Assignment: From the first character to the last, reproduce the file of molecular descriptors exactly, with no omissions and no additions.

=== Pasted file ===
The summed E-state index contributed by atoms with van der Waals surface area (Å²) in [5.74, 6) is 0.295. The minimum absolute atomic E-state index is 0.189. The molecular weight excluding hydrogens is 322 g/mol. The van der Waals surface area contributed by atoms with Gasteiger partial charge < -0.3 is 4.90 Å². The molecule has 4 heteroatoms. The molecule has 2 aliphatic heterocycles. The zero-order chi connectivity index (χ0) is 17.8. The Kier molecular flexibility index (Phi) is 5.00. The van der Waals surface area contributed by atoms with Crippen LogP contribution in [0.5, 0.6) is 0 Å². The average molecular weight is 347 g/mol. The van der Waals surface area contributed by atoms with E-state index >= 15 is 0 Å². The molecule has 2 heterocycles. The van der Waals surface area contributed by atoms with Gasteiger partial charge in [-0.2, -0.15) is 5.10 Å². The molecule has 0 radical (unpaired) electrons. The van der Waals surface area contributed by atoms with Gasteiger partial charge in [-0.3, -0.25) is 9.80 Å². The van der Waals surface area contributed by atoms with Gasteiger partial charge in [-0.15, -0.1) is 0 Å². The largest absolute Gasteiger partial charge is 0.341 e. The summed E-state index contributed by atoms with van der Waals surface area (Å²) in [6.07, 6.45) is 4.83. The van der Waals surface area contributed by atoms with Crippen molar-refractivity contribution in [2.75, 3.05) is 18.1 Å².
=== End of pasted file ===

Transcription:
The summed E-state index contributed by atoms with van der Waals surface area (Å²) in [5.74, 6) is 0.295. The minimum absolute atomic E-state index is 0.189. The molecular weight excluding hydrogens is 322 g/mol. The van der Waals surface area contributed by atoms with Gasteiger partial charge < -0.3 is 4.90 Å². The molecule has 4 heteroatoms. The molecule has 2 aliphatic heterocycles. The zero-order chi connectivity index (χ0) is 17.8. The Kier molecular flexibility index (Phi) is 5.00. The van der Waals surface area contributed by atoms with Crippen LogP contribution in [0.5, 0.6) is 0 Å². The average molecular weight is 347 g/mol. The van der Waals surface area contributed by atoms with E-state index >= 15 is 0 Å². The molecule has 2 heterocycles. The van der Waals surface area contributed by atoms with Gasteiger partial charge in [-0.2, -0.15) is 5.10 Å². The molecule has 0 radical (unpaired) electrons. The van der Waals surface area contributed by atoms with Gasteiger partial charge in [-0.3, -0.25) is 9.80 Å². The van der Waals surface area contributed by atoms with Gasteiger partial charge in [-0.15, -0.1) is 0 Å². The largest absolute Gasteiger partial charge is 0.341 e. The summed E-state index contributed by atoms with van der Waals surface area (Å²) in [6.07, 6.45) is 4.83. The van der Waals surface area contributed by atoms with Crippen molar-refractivity contribution in [2.75, 3.05) is 18.1 Å².